By Timothy A. Schuler, LAM Staff
The sight of a bike lane blocked by a delivery truck is so common that it has birthed Tumblrs and Twitter hashtags, often as a way to either shame drivers or encourage city officials to better enforce traffic laws. What those Twitter users may not have considered is that every box from Amazon or Blue Apron requires a trip from a warehouse to their door. And as online sales continue to grow (by roughly 15 percent per year), the increasing volume and frequency of home deliveries has cities like Seattle searching for solutions. “For us, it means curb use is changing, and it’s changing fast,” says Christopher Eaves, a civil engineer with Seattle’s Department of Transportation.
The increase in deliveries has major implications for Complete Streets programs, which seek to accommodate the needs of pedestrians, bicyclists, transit riders, and vehicular traffic within existing corridors. Like many cities, Seattle has a Complete Streets ordinance, adopted in 2007. At the same time, the city is working to expand its urban canopy and curbside green stormwater infrastructure. “So there’s a whole lot of things competing,” says Peg Staeheli, FASLA, a principal at MIG | SVR in Seattle who thought a lot about freight during her time on Seattle’s Urban Forestry Commission.
Recently, the City of Seattle partnered with the University of Washington (UW) and several major retailers to launch the Urban Freight Lab, a three-year research effort to better understand the rapidly changing landscape of goods delivery. Until now, cities have not viewed goods delivery as a system that needs to be designed, says Anne Goodchild, a professor of civil and environmental engineering and the director of UW’s Supply Chain Transportation and Logistics Center. What exists today, she says, is akin to a bus system without bus stops.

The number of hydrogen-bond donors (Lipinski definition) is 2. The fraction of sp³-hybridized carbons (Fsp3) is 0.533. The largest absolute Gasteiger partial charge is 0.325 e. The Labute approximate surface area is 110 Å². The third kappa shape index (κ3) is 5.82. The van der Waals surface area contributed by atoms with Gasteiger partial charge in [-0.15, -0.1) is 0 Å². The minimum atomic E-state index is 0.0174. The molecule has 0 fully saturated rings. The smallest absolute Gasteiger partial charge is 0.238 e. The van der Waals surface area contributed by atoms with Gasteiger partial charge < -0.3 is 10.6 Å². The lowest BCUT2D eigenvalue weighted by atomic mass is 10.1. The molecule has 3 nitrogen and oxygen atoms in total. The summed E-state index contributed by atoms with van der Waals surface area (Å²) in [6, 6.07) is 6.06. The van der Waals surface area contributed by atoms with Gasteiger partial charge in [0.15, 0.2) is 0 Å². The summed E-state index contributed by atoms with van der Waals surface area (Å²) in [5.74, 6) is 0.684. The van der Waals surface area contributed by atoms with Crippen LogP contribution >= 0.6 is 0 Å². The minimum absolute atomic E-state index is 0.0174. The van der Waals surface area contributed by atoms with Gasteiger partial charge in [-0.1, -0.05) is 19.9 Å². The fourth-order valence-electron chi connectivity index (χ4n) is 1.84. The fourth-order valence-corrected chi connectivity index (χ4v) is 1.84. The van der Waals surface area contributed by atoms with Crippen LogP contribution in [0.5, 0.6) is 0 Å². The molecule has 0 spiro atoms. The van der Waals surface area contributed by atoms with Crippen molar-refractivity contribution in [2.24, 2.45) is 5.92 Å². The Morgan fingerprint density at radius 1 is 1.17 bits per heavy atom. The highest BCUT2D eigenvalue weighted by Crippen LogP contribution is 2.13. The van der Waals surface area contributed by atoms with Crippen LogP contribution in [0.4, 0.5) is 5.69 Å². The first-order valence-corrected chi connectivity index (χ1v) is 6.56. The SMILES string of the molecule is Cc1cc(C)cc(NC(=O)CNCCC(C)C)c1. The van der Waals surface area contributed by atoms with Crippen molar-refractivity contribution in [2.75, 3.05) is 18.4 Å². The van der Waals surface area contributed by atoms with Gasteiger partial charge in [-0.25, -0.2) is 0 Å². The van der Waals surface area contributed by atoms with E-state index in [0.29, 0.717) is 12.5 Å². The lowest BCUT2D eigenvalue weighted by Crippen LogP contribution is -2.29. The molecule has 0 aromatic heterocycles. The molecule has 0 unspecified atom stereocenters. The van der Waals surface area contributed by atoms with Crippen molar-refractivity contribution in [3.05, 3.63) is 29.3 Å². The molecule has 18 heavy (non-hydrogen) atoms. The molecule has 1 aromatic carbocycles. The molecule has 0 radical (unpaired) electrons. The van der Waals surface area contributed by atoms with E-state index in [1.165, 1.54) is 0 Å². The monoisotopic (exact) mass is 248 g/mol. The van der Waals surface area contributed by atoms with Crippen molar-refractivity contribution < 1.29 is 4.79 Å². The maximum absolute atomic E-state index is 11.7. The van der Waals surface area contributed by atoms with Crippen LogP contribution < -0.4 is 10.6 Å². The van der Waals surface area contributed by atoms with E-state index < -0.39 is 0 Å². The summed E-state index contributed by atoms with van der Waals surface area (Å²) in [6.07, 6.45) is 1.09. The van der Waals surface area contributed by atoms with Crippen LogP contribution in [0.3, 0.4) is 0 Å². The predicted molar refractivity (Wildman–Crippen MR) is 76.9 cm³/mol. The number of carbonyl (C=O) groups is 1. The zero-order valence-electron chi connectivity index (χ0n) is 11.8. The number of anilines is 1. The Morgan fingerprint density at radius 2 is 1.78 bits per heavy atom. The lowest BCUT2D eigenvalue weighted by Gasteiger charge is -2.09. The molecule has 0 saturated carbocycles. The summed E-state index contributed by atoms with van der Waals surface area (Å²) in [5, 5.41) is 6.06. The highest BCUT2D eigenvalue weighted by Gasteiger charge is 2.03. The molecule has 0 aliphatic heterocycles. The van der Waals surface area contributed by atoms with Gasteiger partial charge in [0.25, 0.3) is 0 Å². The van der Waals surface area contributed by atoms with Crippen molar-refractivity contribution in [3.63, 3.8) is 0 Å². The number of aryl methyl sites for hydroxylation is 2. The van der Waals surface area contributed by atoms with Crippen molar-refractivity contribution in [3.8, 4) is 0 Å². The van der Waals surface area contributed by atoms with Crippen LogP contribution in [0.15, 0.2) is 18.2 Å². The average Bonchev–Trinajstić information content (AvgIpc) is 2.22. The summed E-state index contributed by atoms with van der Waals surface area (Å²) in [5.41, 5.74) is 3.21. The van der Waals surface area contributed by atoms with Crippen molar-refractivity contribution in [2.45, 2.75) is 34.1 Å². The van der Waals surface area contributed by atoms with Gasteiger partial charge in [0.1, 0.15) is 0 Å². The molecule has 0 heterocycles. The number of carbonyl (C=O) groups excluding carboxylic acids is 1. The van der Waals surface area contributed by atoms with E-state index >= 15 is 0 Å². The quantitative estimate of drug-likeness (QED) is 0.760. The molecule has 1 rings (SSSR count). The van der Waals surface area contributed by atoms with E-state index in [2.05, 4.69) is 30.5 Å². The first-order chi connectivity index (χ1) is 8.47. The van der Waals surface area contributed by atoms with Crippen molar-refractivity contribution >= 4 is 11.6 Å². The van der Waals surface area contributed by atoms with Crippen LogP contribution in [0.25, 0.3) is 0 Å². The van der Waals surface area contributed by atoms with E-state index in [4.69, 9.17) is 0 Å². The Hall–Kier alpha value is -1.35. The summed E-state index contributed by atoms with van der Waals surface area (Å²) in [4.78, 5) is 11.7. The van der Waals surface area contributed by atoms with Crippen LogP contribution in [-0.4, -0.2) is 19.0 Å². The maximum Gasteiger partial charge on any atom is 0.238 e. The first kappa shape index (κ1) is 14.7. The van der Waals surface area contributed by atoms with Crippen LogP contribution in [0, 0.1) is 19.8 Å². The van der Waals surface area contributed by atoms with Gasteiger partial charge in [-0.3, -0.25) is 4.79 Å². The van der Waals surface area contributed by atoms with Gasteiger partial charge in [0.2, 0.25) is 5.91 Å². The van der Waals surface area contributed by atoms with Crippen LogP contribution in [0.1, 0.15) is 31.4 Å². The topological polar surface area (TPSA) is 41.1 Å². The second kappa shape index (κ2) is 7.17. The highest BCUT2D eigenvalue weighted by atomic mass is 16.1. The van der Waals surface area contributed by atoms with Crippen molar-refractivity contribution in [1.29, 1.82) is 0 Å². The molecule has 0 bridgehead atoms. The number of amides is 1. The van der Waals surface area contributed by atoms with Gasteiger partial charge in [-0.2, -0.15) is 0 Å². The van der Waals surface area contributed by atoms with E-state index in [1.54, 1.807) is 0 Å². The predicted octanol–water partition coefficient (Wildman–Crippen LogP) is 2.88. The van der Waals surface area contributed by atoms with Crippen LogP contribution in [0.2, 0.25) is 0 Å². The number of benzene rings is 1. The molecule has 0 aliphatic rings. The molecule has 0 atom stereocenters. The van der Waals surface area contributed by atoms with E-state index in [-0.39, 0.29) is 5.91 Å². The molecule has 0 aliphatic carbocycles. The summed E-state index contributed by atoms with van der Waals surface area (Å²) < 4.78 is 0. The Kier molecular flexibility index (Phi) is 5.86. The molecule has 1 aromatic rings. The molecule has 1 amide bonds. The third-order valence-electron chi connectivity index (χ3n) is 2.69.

Part of the reason for this fragmentation is the industry’s multifaceted nature. Unlike public transit, goods delivery has no single governing body or regulatory agency. Many of the carriers are private companies that deliver goods sold by other private companies to privately owned buildings. As a result, municipal governments often lack reliable data on where loading bays and loading zones are located, and whether or not they are meeting demand. To establish that baseline in Seattle, the UW team mapped the location of every existing loading bay and zone in downtown Seattle. They found that 87 percent of buildings have no alternative to curbside parking for freight delivery. When a spot is unavailable, many drivers double-park. They risk getting tickets, but as CityLab reported in April, many carriers treat traffic fines as part of the cost of doing business.
As companies like UPS test their own solutions, experimenting with bicycle and drone delivery, Goodchild’s team is working to identify where curb access might need to be reallocated. They also are developing Freight Score, a ranking akin to WalkScore but for freight accessibility. Other ideas include adding locker systems to high-traffic areas such as transit hubs. (In France, 20 percent of parcels already are delivered to automated lockers.) Goodchild’s job is not to “make freight a priority,” she says. “My job is to use the expertise that I have to help develop livable places that people enjoy.” The question, she says, is, “How much do we ask the transport to modify itself for the place? And how much do we modify the place for the transport?”
It’s a question Staeheli thinks landscape architects can help answer. They can aid cities in understanding the effect goods delivery has on people and habitat. “I think this is a really important conversation that we need to have,” she says. Barbara Ivanov, the director of the Urban Freight Lab, says the first thing designers need to do is recognize that goods delivery has become as essential as water or electricity. “If you don’t believe that,” she says, “it’s just not going to work.”